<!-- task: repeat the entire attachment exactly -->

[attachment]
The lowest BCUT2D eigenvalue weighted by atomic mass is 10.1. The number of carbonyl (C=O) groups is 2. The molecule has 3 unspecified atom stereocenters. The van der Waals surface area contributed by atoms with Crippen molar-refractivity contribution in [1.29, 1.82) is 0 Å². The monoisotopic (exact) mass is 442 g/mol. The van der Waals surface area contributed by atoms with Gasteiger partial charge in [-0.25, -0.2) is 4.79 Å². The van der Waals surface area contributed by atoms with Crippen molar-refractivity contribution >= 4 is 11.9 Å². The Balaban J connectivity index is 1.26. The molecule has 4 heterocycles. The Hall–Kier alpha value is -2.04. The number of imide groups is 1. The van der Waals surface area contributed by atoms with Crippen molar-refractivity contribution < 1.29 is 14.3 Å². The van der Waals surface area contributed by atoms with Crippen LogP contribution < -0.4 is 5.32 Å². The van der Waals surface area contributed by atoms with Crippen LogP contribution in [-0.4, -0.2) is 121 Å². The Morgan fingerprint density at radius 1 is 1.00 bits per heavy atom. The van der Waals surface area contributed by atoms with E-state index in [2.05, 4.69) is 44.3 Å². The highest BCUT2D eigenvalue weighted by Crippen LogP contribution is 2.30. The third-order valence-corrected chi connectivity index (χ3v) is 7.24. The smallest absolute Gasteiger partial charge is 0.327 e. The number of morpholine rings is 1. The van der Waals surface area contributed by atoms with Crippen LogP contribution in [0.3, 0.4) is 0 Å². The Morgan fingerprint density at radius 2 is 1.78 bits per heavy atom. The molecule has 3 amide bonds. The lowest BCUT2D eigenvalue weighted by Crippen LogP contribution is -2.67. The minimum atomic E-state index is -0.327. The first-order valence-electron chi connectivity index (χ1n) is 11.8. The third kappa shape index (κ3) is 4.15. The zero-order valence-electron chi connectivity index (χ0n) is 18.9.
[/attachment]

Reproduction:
The lowest BCUT2D eigenvalue weighted by atomic mass is 10.1. The number of carbonyl (C=O) groups is 2. The molecule has 3 unspecified atom stereocenters. The van der Waals surface area contributed by atoms with Crippen molar-refractivity contribution in [1.29, 1.82) is 0 Å². The monoisotopic (exact) mass is 442 g/mol. The van der Waals surface area contributed by atoms with Gasteiger partial charge in [-0.25, -0.2) is 4.79 Å². The van der Waals surface area contributed by atoms with Crippen molar-refractivity contribution >= 4 is 11.9 Å². The Balaban J connectivity index is 1.26. The molecule has 4 heterocycles. The Hall–Kier alpha value is -2.04. The number of imide groups is 1. The van der Waals surface area contributed by atoms with Crippen molar-refractivity contribution < 1.29 is 14.3 Å². The van der Waals surface area contributed by atoms with Crippen LogP contribution < -0.4 is 5.32 Å². The van der Waals surface area contributed by atoms with Crippen LogP contribution in [-0.4, -0.2) is 121 Å². The Morgan fingerprint density at radius 1 is 1.00 bits per heavy atom. The van der Waals surface area contributed by atoms with E-state index in [2.05, 4.69) is 44.3 Å². The highest BCUT2D eigenvalue weighted by Crippen LogP contribution is 2.30. The third-order valence-corrected chi connectivity index (χ3v) is 7.24. The smallest absolute Gasteiger partial charge is 0.327 e. The number of morpholine rings is 1. The van der Waals surface area contributed by atoms with Crippen LogP contribution in [0.3, 0.4) is 0 Å². The Morgan fingerprint density at radius 2 is 1.78 bits per heavy atom. The molecule has 3 amide bonds. The lowest BCUT2D eigenvalue weighted by Crippen LogP contribution is -2.67. The minimum atomic E-state index is -0.327. The first-order valence-electron chi connectivity index (χ1n) is 11.8. The third kappa shape index (κ3) is 4.15. The zero-order valence-electron chi connectivity index (χ0n) is 18.9.